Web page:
Mentorship: asking questions | #4

Working at a small non profit has the unique advantage of working closely with the executive staff — especially when there’s only three of them. That’s right, I sit across the table from the producers of Full Spectrum Features alongside our other interns on a daily basis. So if I didn’t write a blog post about mentorship, then that would indicate that I’m doing something wrong.

I’ve sought mentorship from not one staff member, but nearly all of them. Working closely with both the producers and program directors and assistants at Full Spectrum has afforded me the opportunity to learn from their experiences. And their experiences are manifold (especially considering three out of the four full-time staff members didn’t actually study film).

The first thing I’ve learned about making the most out of relationships with mentors is that it’s essential to demonstrate interest in their work. The process of developing a mentorship is certainly mutual. Though many of the staff serving as my mentors have made the effort to ask me what I’m most interested in learning and assigning me projects and tasks that align with those interests, my interests have expanded and changed from learning about their day-to-day work — as have my goals in the field I’m working in.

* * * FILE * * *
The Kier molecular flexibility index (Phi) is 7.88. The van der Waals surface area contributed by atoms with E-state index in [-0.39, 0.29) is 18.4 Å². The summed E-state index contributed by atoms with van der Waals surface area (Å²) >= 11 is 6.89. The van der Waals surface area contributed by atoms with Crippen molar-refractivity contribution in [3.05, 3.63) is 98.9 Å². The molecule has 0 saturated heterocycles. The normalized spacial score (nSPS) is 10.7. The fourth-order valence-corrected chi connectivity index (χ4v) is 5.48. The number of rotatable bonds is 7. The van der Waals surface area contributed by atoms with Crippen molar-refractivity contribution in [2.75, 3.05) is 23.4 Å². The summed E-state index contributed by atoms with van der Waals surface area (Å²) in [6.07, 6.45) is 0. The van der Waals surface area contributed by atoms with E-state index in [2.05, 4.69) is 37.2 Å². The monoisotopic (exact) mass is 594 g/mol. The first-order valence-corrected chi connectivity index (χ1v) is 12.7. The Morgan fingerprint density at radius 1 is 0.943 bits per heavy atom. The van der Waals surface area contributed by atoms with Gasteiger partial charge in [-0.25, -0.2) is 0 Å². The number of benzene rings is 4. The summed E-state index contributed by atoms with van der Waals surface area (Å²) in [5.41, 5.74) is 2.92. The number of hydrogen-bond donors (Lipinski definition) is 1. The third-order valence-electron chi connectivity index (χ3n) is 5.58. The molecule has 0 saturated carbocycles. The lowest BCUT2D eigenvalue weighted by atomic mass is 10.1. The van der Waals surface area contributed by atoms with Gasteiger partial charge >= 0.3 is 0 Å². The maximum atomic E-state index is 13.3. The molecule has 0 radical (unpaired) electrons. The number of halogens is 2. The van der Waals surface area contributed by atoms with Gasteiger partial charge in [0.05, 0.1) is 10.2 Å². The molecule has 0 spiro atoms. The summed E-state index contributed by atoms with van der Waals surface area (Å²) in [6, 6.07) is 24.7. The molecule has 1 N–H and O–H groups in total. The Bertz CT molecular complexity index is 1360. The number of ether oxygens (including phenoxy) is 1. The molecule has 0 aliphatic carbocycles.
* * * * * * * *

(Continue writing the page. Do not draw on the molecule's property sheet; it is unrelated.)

I initially went into this internship extremely open-minded with the intention of getting as much experience doing as many things as possible. However, lacking a clear sense of what I want to reap from the internship experience has left me with task that I’m not always interested in. Rather, taking initiative in exploring opportunities for areas of operation that I don’t have experience in have given me the chance to get to know different employees and learn skills that will be vital to the core set of interests I hold in the industry.

I’ve learned how to solicit donations, write press releases, work with different cast and crew members and executives on set, and most importantly: I’ve learned to ask questions. The more questions I ask, the more interest the staff take in enriching my knowledge of the industry with their experiences — from changing careers in mid-life, to getting rejected for grants. What makes the mentorships I’ve fostered so great is that they’ve taken interest in me, because I’ve taken interest in them.


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